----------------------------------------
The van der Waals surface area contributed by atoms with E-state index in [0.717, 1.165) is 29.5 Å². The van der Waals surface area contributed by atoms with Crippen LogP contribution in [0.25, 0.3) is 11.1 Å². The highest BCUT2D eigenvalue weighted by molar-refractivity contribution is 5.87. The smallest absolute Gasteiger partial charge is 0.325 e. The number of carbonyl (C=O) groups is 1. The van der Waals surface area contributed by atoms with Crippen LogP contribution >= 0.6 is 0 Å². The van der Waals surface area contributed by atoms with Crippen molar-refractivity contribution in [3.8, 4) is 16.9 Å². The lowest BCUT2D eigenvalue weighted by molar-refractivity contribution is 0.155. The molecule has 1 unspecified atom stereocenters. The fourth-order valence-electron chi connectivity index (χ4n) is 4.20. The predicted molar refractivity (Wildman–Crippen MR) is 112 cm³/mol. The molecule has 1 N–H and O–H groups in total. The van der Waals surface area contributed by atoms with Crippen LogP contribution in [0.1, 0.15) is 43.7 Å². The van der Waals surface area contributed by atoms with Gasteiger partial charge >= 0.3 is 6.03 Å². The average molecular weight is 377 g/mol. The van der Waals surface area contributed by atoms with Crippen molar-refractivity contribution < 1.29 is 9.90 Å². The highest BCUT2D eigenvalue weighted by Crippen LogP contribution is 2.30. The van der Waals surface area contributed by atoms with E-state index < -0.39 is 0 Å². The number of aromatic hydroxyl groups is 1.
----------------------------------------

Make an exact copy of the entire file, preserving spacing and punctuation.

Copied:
The van der Waals surface area contributed by atoms with E-state index in [0.717, 1.165) is 29.5 Å². The van der Waals surface area contributed by atoms with Crippen LogP contribution in [0.25, 0.3) is 11.1 Å². The highest BCUT2D eigenvalue weighted by molar-refractivity contribution is 5.87. The smallest absolute Gasteiger partial charge is 0.325 e. The number of carbonyl (C=O) groups is 1. The van der Waals surface area contributed by atoms with Crippen LogP contribution >= 0.6 is 0 Å². The van der Waals surface area contributed by atoms with Crippen molar-refractivity contribution in [3.8, 4) is 16.9 Å². The lowest BCUT2D eigenvalue weighted by molar-refractivity contribution is 0.155. The molecule has 1 unspecified atom stereocenters. The fourth-order valence-electron chi connectivity index (χ4n) is 4.20. The predicted molar refractivity (Wildman–Crippen MR) is 112 cm³/mol. The molecule has 1 N–H and O–H groups in total. The van der Waals surface area contributed by atoms with Crippen LogP contribution in [0.1, 0.15) is 43.7 Å². The van der Waals surface area contributed by atoms with Gasteiger partial charge >= 0.3 is 6.03 Å². The average molecular weight is 377 g/mol. The van der Waals surface area contributed by atoms with Crippen molar-refractivity contribution < 1.29 is 9.90 Å². The highest BCUT2D eigenvalue weighted by Crippen LogP contribution is 2.30. The van der Waals surface area contributed by atoms with E-state index < -0.39 is 0 Å². The number of aromatic hydroxyl groups is 1.